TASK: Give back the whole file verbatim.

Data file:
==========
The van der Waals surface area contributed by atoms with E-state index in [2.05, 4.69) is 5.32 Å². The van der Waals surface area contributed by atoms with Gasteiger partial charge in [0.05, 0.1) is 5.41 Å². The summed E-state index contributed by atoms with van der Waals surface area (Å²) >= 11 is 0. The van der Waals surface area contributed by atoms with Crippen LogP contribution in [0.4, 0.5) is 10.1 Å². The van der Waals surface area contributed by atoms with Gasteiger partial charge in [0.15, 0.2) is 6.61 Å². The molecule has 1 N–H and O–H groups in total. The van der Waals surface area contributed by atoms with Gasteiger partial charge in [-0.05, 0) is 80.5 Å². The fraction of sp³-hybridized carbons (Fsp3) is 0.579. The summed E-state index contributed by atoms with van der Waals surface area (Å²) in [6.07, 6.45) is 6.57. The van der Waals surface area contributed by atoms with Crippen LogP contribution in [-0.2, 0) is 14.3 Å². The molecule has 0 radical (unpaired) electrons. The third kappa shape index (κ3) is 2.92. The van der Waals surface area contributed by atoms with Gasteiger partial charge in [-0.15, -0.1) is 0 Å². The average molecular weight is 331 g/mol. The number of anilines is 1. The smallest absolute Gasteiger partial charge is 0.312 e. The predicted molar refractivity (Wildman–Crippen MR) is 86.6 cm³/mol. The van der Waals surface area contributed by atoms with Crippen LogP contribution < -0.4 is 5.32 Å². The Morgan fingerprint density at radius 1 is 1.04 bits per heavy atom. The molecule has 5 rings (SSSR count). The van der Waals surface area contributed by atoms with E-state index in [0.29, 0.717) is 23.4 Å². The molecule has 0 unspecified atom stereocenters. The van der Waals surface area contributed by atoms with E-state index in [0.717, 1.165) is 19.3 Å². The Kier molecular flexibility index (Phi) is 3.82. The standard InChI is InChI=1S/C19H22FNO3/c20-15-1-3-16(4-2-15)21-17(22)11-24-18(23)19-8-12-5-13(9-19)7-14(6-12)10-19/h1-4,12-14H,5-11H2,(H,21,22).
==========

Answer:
The van der Waals surface area contributed by atoms with E-state index in [2.05, 4.69) is 5.32 Å². The van der Waals surface area contributed by atoms with Gasteiger partial charge in [0.05, 0.1) is 5.41 Å². The summed E-state index contributed by atoms with van der Waals surface area (Å²) >= 11 is 0. The van der Waals surface area contributed by atoms with Crippen LogP contribution in [0.4, 0.5) is 10.1 Å². The van der Waals surface area contributed by atoms with Gasteiger partial charge in [0.15, 0.2) is 6.61 Å². The molecule has 1 N–H and O–H groups in total. The van der Waals surface area contributed by atoms with Gasteiger partial charge in [-0.05, 0) is 80.5 Å². The fraction of sp³-hybridized carbons (Fsp3) is 0.579. The summed E-state index contributed by atoms with van der Waals surface area (Å²) in [6.07, 6.45) is 6.57. The van der Waals surface area contributed by atoms with Crippen LogP contribution in [-0.2, 0) is 14.3 Å². The molecule has 0 radical (unpaired) electrons. The third kappa shape index (κ3) is 2.92. The van der Waals surface area contributed by atoms with Gasteiger partial charge in [-0.15, -0.1) is 0 Å². The average molecular weight is 331 g/mol. The number of anilines is 1. The smallest absolute Gasteiger partial charge is 0.312 e. The predicted molar refractivity (Wildman–Crippen MR) is 86.6 cm³/mol. The van der Waals surface area contributed by atoms with Crippen LogP contribution < -0.4 is 5.32 Å². The Morgan fingerprint density at radius 1 is 1.04 bits per heavy atom. The molecule has 5 rings (SSSR count). The van der Waals surface area contributed by atoms with E-state index in [0.29, 0.717) is 23.4 Å². The molecule has 0 unspecified atom stereocenters. The van der Waals surface area contributed by atoms with E-state index in [0.717, 1.165) is 19.3 Å². The Kier molecular flexibility index (Phi) is 3.82. The standard InChI is InChI=1S/C19H22FNO3/c20-15-1-3-16(4-2-15)21-17(22)11-24-18(23)19-8-12-5-13(9-19)7-14(6-12)10-19/h1-4,12-14H,5-11H2,(H,21,22).